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of the Summer Institute of Linguistics,
University of North Dakota Session
Volume 49 (2005-9)
Volume editor: Joan Baart
Bringing it home: the implications of documentation for a vibrant endangered language
Stephen A. Marlett
(11 pages, 140 Kb)
Documentation of an endangered language may be a short project that is carried out with urgency and with primarily academic benefits because the speakers are not passing on the language to others. This paper presents historical perspective on a quite different kind of situation. The documentation of the Seri language has taken place over a considerable period of time and with goals that were primarily community-focused. It documents some of the challenges that have been present during those years and also the benefits of that documentation that are just now beginning to be felt by the speakers of that language.
Do the Talysh and Tat Languages Have a Future in Azerbaijan?
John M Clifton
(5 pages, 167 Kb)
Tat and Talysh are two less-widely-used Iranian languages indigenous to Azerbaijan. Sociolinguistic research revealed that both languages are being displaced in some communities but coexist with Azerbaijani in others. Factors contributing to these differences include isolation, ethnic diversity, and economic opportunity. One other factor contributing to displacement is a desire to see children excel in school. This could well be the most important factor breaking transmission from one generation to the next. In light of this, it is important to document the language and culture while they are vital.
Issues in Sign Language Translation, with Special Reference to Bible Translation
(19 pages, 197 Kb)
Sign Language (SL) translation is a field of growing interest to major groups involved in translation, but many SL translation projects are encountering difficulties. In examining these, I argue that the Deaf community occupies a unique sociolinguistic context as it relates to translation, and that this makes Deaf ownership of translation projects and training of Deaf people a high priority. I then look at three other salient issues in SL translation: personnel, exegesis, and the question of signing style, offering tentative solutions. In addition, I suggest that projects might benefit from: 1) engaging in discourse studies early in the SL translation process, 2) a single-line approach to glossing that works well with analytical software, 3) maintaining a pure sign language environment, and 4) implementing effective comprehension testing methods.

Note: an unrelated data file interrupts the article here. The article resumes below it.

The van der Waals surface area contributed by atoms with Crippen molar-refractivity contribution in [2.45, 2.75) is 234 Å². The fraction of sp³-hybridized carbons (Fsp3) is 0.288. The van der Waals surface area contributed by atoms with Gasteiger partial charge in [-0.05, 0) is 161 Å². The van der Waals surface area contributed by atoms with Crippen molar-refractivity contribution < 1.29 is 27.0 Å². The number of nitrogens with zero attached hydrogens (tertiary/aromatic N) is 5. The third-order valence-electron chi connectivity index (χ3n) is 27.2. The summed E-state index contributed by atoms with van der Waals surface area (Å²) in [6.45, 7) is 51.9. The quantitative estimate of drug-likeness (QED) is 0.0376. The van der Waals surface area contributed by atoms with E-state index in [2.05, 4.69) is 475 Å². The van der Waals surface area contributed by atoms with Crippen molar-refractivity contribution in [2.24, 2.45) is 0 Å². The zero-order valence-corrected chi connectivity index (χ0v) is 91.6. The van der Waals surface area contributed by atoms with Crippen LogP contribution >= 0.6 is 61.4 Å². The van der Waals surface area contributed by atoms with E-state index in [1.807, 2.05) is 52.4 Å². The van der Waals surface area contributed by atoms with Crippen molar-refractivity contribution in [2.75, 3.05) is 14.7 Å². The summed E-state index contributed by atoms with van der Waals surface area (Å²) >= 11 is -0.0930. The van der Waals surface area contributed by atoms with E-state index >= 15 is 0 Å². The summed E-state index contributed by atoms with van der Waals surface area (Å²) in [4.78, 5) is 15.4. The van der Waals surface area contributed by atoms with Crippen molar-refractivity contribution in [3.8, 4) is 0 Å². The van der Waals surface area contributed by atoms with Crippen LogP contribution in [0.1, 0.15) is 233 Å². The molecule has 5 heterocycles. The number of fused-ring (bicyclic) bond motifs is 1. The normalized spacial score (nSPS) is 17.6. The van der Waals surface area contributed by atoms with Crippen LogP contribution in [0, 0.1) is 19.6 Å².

Deaf and Hard of Hearing Homeschoolers
Elizabeth S. Parks
(47 pages, 726 Kb)
Research on the education of deaf and hard of hearing students has largely ignored homeschooling as an option that parents are choosing, yet thousands of parents across America are pulling their children from more traditional school placements to educate their children at home. This is a pilot study of 21 parents, investigating through questionnaires their backgrounds, motivations for homeschooling, methods of constructing their school environment, communication preferences, and the socialization that occurs for their children. Results show that while homeschooler demographics and approaches vary, there are similarities among their motivations and approaches to providing their children with socialization and interaction with deaf and hard of hearing adults. It also points out that, because of the diversity of approaches used, homeschooling can be both beneficial and detrimental to deaf and hard of hearing children. This research fills in gaps of understanding both in the homeschooling movement and in deaf education, provides a glimpse into the deaf experience that has not yet been investigated, and suggests possible directions of future research.